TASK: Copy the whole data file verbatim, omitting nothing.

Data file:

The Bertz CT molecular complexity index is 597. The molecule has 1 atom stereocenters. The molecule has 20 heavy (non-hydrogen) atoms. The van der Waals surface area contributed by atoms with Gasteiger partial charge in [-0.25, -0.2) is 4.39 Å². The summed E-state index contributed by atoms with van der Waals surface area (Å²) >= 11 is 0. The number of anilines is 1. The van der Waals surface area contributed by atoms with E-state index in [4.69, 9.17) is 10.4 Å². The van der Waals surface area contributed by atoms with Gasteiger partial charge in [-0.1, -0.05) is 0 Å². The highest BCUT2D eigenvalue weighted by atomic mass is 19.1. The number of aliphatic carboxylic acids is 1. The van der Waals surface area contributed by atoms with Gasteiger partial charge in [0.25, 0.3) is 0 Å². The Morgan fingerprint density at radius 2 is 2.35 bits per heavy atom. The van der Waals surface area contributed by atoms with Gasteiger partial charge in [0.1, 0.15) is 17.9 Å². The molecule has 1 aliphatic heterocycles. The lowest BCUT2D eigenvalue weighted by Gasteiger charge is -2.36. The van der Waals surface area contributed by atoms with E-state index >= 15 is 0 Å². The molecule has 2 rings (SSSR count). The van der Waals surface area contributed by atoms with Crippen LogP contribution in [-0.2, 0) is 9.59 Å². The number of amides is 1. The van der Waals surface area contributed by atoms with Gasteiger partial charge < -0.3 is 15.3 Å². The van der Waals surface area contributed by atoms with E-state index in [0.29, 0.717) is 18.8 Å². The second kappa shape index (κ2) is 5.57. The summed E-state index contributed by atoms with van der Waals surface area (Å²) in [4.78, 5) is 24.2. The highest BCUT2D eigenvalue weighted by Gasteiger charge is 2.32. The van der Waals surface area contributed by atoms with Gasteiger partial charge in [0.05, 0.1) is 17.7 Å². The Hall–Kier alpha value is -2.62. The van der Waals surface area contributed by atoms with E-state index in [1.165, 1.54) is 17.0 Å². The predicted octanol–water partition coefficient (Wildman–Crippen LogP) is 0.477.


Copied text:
The Bertz CT molecular complexity index is 597. The molecule has 1 atom stereocenters. The molecule has 20 heavy (non-hydrogen) atoms. The van der Waals surface area contributed by atoms with Gasteiger partial charge in [-0.25, -0.2) is 4.39 Å². The summed E-state index contributed by atoms with van der Waals surface area (Å²) >= 11 is 0. The number of anilines is 1. The van der Waals surface area contributed by atoms with E-state index in [4.69, 9.17) is 10.4 Å². The van der Waals surface area contributed by atoms with Gasteiger partial charge in [-0.1, -0.05) is 0 Å². The highest BCUT2D eigenvalue weighted by atomic mass is 19.1. The number of aliphatic carboxylic acids is 1. The van der Waals surface area contributed by atoms with Gasteiger partial charge in [0.25, 0.3) is 0 Å². The Morgan fingerprint density at radius 2 is 2.35 bits per heavy atom. The van der Waals surface area contributed by atoms with Gasteiger partial charge in [0.1, 0.15) is 17.9 Å². The molecule has 1 aliphatic heterocycles. The lowest BCUT2D eigenvalue weighted by Gasteiger charge is -2.36. The van der Waals surface area contributed by atoms with E-state index >= 15 is 0 Å². The molecule has 2 rings (SSSR count). The van der Waals surface area contributed by atoms with Crippen LogP contribution in [-0.2, 0) is 9.59 Å². The number of amides is 1. The van der Waals surface area contributed by atoms with Gasteiger partial charge < -0.3 is 15.3 Å². The van der Waals surface area contributed by atoms with E-state index in [0.29, 0.717) is 18.8 Å². The second kappa shape index (κ2) is 5.57. The summed E-state index contributed by atoms with van der Waals surface area (Å²) in [4.78, 5) is 24.2. The highest BCUT2D eigenvalue weighted by Gasteiger charge is 2.32. The van der Waals surface area contributed by atoms with Gasteiger partial charge in [0.05, 0.1) is 17.7 Å². The Hall–Kier alpha value is -2.62. The van der Waals surface area contributed by atoms with E-state index in [1.165, 1.54) is 17.0 Å². The predicted octanol–water partition coefficient (Wildman–Crippen LogP) is 0.477.